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Commit Sociology - Socialization.docx

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University of Toronto St. George
Christian O.Caron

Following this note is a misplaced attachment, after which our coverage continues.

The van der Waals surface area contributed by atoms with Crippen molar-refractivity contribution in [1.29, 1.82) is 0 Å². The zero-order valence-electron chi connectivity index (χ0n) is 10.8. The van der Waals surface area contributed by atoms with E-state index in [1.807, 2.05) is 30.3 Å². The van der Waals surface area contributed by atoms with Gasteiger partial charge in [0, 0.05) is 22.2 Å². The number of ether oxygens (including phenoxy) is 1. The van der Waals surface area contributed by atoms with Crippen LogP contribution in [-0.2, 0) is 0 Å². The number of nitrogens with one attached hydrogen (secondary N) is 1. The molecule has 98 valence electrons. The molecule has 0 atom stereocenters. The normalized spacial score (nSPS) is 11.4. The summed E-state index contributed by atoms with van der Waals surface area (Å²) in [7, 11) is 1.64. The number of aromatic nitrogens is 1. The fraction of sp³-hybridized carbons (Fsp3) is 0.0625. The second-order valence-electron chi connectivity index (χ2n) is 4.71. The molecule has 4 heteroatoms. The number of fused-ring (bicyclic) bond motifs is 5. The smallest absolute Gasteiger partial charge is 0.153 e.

- The self = a sense of individual identity that allows us to understand ourselves and differentiate ourselves from others (107) - Socialization = the social process whereby people undergo development by interacting with the people around them (107) - We wouldn't understand ourselves as autonomous beings if we had no interaction with others (107) - Primary socialization = the process of socialization that occurs in childhood and makes us members of society (108) - Secondary socialization = socialization into a role that occurs after primary socialization, ex. Learning to be a parent (108) - Instincts = inborn patterns of behaviour that are often a result of specific stimuli (108) - Freud noticed that infants begin to form a self-image when their demands are denied, and the baby then learn to go back to sleep when it wakes up, eat more before it goes to bed, etc. (109) - The child then understands that he is a separate being from others with separate needs, and he develops self-control and learns about appropriate behaviour and right and wrong (109) - Cooley came up with the idea of the looking glass self, which says that we form our identities based on our perception of other people's opinions of us (110) - The first images about the self are received from significant others who are closest to the child in the earliest stages of life, especially parents (110) - Other images will later complement or supplant these first images, particularly from a person's primary group, which is the small group around us where we have intimate, face-to-face interaction (110) - George Herbert Mead said the key to socialization is the ability to take the role of the other and be empathetic (110) - This ability is acquired through three stages: the imitative stage, the play stage, and the game stage (110) - Imitative stage = children younger than two have no concept of themselves as separate social beings, and they imitate the behaviour of different roles (110) - Play stage = children adopt roles of significant others and their play shifts from imitative to imaginative (110) - Game stage = children develop a general impression of the behaviour people expect and awareness of their own import
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